Matthew Johnson has done a lot of things in his professional career, including playing in a punk rock band, working in the Office of the Secretary of Defense in the Obama administration, and writing multiple books.
Now the Iowa native is dipping his toe into the Richmond commercial real estate market.
Earlier this month Johnson and his wife Angela Cooper purchased the building housed by quesadilla restaurant BoDillaz at 916 W. Broad St. for $625,000.
Johnson said the restaurant’s lease carried over and that he’s interested in BoDillaz staying there long-term.
A serial academic with degrees in math, public policy and philosophy, Johnson said he’s previously bounced between jobs touring with his band Ignite The Will (he was lead vocalist) and doing post-conflict stabilization work for the Obama administration.
After meeting Cooper, he moved to Richmond and got a job at local consulting firm The Frontier Project. These days he works as head of communications for Markel’s international division, and he and Cooper have begun acquiring residential and Airbnb rental properties as investments.
The lucrative state of Richmond’s residential real estate market led Johnson and Cooper to the commercial sector.
“We were looking at buying another Airbnb, but with the real estate market the way it is on the residential side, our financial advisor said we should look into commercial,” Johnson said. “Honestly, we hadn’t ever even thought of commercial. So my initial reaction was just total wonder and I was intrigued.”
The couple closed on the 2,700-square-foot building, which also includes an upstairs apartment, on June 1. It was most recently assessed at $460,000.
Cooper, who is an agent at River Fox Realty, represented herself and Johnson. Ann Schweitzer Riley and Isaac Weintz of One South Commercial represented the sellers, Jay and Bonnie Leffingwell. Johnson said their lender was Southern Community Bank.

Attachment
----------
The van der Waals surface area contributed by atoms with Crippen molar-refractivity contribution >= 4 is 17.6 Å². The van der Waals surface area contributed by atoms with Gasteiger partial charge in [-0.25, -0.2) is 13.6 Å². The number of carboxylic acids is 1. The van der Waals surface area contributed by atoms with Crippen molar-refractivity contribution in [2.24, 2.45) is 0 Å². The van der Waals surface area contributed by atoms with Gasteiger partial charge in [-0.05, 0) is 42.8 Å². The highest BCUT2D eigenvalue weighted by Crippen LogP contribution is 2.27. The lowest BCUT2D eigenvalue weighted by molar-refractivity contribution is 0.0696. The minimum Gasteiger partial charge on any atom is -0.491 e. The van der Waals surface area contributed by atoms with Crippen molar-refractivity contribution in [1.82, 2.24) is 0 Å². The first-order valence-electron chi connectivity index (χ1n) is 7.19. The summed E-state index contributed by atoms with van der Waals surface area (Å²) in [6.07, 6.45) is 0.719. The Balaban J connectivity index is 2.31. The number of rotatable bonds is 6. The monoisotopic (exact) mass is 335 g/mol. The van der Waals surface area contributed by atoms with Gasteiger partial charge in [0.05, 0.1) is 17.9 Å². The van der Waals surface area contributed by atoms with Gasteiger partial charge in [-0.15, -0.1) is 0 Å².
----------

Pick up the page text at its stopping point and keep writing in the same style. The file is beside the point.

BoDillaz first opened on Broad Street in 2009. The restaurant opened a second spot in Jackson Ward in 2014, but that location closed in 2017 and Soul Taco opened in its place.
Johnson said BoDillaz also had a change of ownership in recent years when founder Bert Terranova sold the business to a group of employees.
“I’m a true fan of the American dream and I think what (BoDillaz) has done is incredible, and this is coming from a vegan who can’t eat any of their food,” Johnson said, laughing.
“If BoDillaz decides to leave, then I think we’d try to make it a vegan restaurant and bar. But as long as they want to keep the dream alive, we’re here for them.”
Johnson said he and Cooper had also looked into buying F.W. Sullivan’s old home in the Fan but ultimately balked. He said they’re still open to more commercial investments but aren’t likely to be aggressive anytime soon.
“Are we going to become commercial real estate moguls? Absolutely not. This was more of a diversify-your-portfolio deal,” he said.
The BoDillaz building is the second one on that block to be sold this year. In February, local real estate firm Clachan Properties bought 910 W. Broad St. for $595,000. Last fall, Clachan also added to its holdings with an $810,000 deal for a warehouse in Scott’s Addition.